The romantic fantasy of every North American teenage boy choosing to
backpack across Europe was the backdrop for Before Sunrise. The film told
the story of Jessie, an American boy bewitched by a French girl during
their brief chance encounter on a European train. The boy mustered up all
his courage and put on a false bravado as he invited this vixen, Celine, to
get back onboard and spend more time with him on a journey to his
destination to Vienna. Surprised by the potent sexual energy of the moment,
Celine was stunned to find herself accepting, and a romantic adventure began.
Thanks to the magical writing and direction of a then-unknown named Richard
Linklater and brilliant performances by Ethan Hawke and Julie Delpy in the
lead roles, Before Sunrise became a video store classic. The film's most
ardent admirers have frequently mentioned to the three notables that a
sequel would be much less forced than normal. After all, the movie played
out as a real moment in the lives of two people not unlike reality TV cast
members rather than like artifical movie characters. What better
opportunity is there than to wait a period of time, then have the doomed
lovers serendipitously rendezvous once more?
Linklater, Hawke and Delpy agreed, so we now stand on the cusp of a sequel
to one of the best films of the 1990s. BOP recognized Before Sunrise as one
of the most underappreciated films of that era, so it's not the least bit
surprising to hear how excited we are to watch the sequel.
14) Shrek 2
The original CGI-animated production was a classic tale of the triumph of
true love as a princess picked an ugly troll to be her groom. Shrek
preached tolerance of one and all...as long as the person wasn't short.
Trolls may be good people, so it is imperative to look beyond the surface.
Napoleonic Farquaads are bad, so it's fine to judge them by their
appearance/lack of height. We are guessing Verne Troyer is no longer on
speaking terms with Shrek's lead voice actor, Mike Myers. Nonetheless, in
the process of the hypocritical doublespeak, something unexpected occurred.
Shrek became the underdog champion of Summer 2001 as the DreamWorks release
became the people's choice for repeat business.
Not one to look a gift cash cow in the mouth, the studio quickly
greenlighted a follow-up to the $470 million worldwide earner. While the
process of gestation for a CGI film usually takes as long as five years, only
three years was given to return the bugle-horned troll to the big screen.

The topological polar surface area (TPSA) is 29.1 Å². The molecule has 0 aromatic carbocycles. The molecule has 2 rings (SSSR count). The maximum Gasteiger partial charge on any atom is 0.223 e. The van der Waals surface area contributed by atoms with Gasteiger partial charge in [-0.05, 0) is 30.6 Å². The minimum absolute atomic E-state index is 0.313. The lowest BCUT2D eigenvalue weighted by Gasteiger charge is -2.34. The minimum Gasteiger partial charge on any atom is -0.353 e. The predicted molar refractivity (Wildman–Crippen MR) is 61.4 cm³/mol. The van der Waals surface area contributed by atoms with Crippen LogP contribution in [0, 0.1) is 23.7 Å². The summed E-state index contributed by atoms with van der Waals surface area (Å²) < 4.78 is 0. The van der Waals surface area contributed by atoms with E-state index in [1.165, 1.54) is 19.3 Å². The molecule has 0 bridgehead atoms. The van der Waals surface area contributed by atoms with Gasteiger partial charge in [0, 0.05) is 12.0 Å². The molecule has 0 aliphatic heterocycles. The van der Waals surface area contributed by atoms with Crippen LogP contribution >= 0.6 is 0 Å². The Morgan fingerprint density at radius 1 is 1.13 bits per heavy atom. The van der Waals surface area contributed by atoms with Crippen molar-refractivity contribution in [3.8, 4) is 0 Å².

The concept is a simple one, as the butt-kicking princess Fiona, now a
troll herself, faces the difficulty of taking her foul-mouthed hubby home
to meet the parents. BOP (and Ben Stiller) doesn't find the storyline
original, but we find Eddie Murphy's donkey antics just as funny as
everyone else did. Knowing that the Gingerbread Man, the scene stealer from
the original project, is making a return simply seals the deal.
Shrek 2 is the movie most likely to send kids off into hysterical crying
jags if Mommy and Daddy fail to come up with tickets. The thought of
taunting these unfortunate souls and their small children with our tickets
to sold out shows is reason enough to be there opening weekend.
13) Van Helsing
We here at BOP love vampire mythology, and we also have an affinity for lycanthropes. Van Helsing has both Dracula lore and a giant CGI werewolf, so it caught our attention almost the very day the project was announced. Throw in a Frankenstein's monster and the smoldering sex appeal of one Hugh Jackman, and it's easy to see why this celebration of the classic Universal movie monsters has been on our radar for so long. At the very least, Van Helsing appears to be full of eye candy and at least makes motions toward an intriguing connection between the vampire hunter and his ancient nemesis. Even if some of the effects look rather cheesy, we're staying optimistic and hoping for a film that's closer to The Mummy than The League of Extraordinary Gentlemen.
Unless it's just another Miramax tease, the lush Zhang Yimou epic Hero will at last be released in North America. Now that a spectacular, buzz-generating trailer has premiered in front of Kill Bill Vol. 2, the studio is almost locked in for a commitment, which will at least temporarily stave off another Dear Harvey letter from our very own Chris Hyde. And really, the preview barely does the film real justice. Hero is a feast for the eyes, a painting come to life on the big screen featuring some of Hong Kong's finest young performers. While Jet Li is clearly the most familiar name to North American audiences, Tony Leung, Maggie Cheung, Zhang Ziyi and Donnie Yen also lend their considerable talents to some exquisite martial arts scenes and a deeply emotional back story. The film's unique narrative structure may prove challenging, but it's certainly worth the effort.
11) Dodgeball: A True Underdog Story
Ben Stiller is an actor/comedian who is either hit or miss. When he hits, he really, really hits (There's Something About Mary, Zoolander, Meet the Parents, The Royal Tenenbaums), and when he misses, he misses badly (Duplex, Along Came Polly, Envy). So far, we have reason to be optimistic about Dodgeball: A True Underdog Story, though. The trailer is incomprehensibly hilarious, with humor that just works in the weirdest of ways. The film once again pits Stiller against Vince Vaughn, which is good news since their opposition in Starsky and Hutch was flat-out hilarious. And really, for anyone who was ever one of those kids in gym class that constantly had to duck the powerfully thrown rubber balls of peers, this tale of redemption sure looks to settle the score.
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